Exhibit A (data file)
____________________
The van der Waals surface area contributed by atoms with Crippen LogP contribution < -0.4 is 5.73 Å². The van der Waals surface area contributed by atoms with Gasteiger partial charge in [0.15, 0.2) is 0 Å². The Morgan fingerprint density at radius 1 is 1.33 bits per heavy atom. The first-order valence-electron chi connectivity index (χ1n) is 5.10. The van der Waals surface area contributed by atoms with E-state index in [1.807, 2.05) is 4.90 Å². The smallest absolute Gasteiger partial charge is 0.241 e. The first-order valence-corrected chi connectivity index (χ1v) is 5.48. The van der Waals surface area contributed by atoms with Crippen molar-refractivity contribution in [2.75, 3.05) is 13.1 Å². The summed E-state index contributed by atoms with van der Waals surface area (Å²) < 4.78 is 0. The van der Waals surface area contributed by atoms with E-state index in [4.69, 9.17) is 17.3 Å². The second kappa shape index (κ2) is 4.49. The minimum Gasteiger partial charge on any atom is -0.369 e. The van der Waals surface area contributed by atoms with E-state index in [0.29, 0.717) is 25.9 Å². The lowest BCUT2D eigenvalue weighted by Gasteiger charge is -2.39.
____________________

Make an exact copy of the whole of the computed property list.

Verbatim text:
The van der Waals surface area contributed by atoms with Crippen LogP contribution < -0.4 is 5.73 Å². The van der Waals surface area contributed by atoms with Gasteiger partial charge in [0.15, 0.2) is 0 Å². The Morgan fingerprint density at radius 1 is 1.33 bits per heavy atom. The first-order valence-electron chi connectivity index (χ1n) is 5.10. The van der Waals surface area contributed by atoms with E-state index in [1.807, 2.05) is 4.90 Å². The smallest absolute Gasteiger partial charge is 0.241 e. The first-order valence-corrected chi connectivity index (χ1v) is 5.48. The van der Waals surface area contributed by atoms with Crippen molar-refractivity contribution in [2.75, 3.05) is 13.1 Å². The summed E-state index contributed by atoms with van der Waals surface area (Å²) < 4.78 is 0. The van der Waals surface area contributed by atoms with E-state index in [4.69, 9.17) is 17.3 Å². The second kappa shape index (κ2) is 4.49. The minimum Gasteiger partial charge on any atom is -0.369 e. The van der Waals surface area contributed by atoms with E-state index in [0.29, 0.717) is 25.9 Å². The lowest BCUT2D eigenvalue weighted by Gasteiger charge is -2.39.